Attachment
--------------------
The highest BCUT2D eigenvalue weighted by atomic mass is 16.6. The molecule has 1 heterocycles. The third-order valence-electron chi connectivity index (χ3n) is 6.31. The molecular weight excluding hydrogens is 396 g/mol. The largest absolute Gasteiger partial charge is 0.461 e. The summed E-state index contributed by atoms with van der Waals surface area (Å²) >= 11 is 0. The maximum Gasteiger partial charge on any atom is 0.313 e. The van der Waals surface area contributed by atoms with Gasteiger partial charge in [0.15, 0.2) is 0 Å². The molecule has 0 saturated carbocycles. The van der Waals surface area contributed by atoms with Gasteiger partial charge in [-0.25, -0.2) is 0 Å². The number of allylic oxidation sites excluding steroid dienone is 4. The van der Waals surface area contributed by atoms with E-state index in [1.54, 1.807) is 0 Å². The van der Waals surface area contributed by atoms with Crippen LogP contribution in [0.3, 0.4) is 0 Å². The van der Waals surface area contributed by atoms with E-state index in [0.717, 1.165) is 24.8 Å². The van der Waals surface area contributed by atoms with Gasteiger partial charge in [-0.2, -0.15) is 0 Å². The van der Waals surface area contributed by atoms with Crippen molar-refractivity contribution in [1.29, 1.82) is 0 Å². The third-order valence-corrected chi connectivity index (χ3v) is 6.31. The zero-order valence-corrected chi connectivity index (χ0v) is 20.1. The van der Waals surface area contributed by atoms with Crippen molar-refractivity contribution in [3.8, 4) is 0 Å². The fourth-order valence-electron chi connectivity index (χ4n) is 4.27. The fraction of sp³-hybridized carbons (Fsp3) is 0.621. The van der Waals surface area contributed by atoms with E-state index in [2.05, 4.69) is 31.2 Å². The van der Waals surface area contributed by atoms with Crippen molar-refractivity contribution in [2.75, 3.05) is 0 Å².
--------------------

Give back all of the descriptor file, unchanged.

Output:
The highest BCUT2D eigenvalue weighted by atomic mass is 16.6. The molecule has 1 heterocycles. The third-order valence-electron chi connectivity index (χ3n) is 6.31. The molecular weight excluding hydrogens is 396 g/mol. The largest absolute Gasteiger partial charge is 0.461 e. The summed E-state index contributed by atoms with van der Waals surface area (Å²) >= 11 is 0. The maximum Gasteiger partial charge on any atom is 0.313 e. The van der Waals surface area contributed by atoms with Gasteiger partial charge in [0.15, 0.2) is 0 Å². The molecule has 0 saturated carbocycles. The van der Waals surface area contributed by atoms with Gasteiger partial charge in [-0.25, -0.2) is 0 Å². The number of allylic oxidation sites excluding steroid dienone is 4. The van der Waals surface area contributed by atoms with E-state index in [1.54, 1.807) is 0 Å². The van der Waals surface area contributed by atoms with Crippen LogP contribution in [0.3, 0.4) is 0 Å². The van der Waals surface area contributed by atoms with E-state index in [0.717, 1.165) is 24.8 Å². The van der Waals surface area contributed by atoms with Gasteiger partial charge in [-0.2, -0.15) is 0 Å². The van der Waals surface area contributed by atoms with Crippen molar-refractivity contribution in [1.29, 1.82) is 0 Å². The third-order valence-corrected chi connectivity index (χ3v) is 6.31. The zero-order valence-corrected chi connectivity index (χ0v) is 20.1. The van der Waals surface area contributed by atoms with Crippen molar-refractivity contribution in [3.8, 4) is 0 Å². The fourth-order valence-electron chi connectivity index (χ4n) is 4.27. The fraction of sp³-hybridized carbons (Fsp3) is 0.621. The van der Waals surface area contributed by atoms with E-state index in [2.05, 4.69) is 31.2 Å². The van der Waals surface area contributed by atoms with Crippen molar-refractivity contribution in [2.75, 3.05) is 0 Å².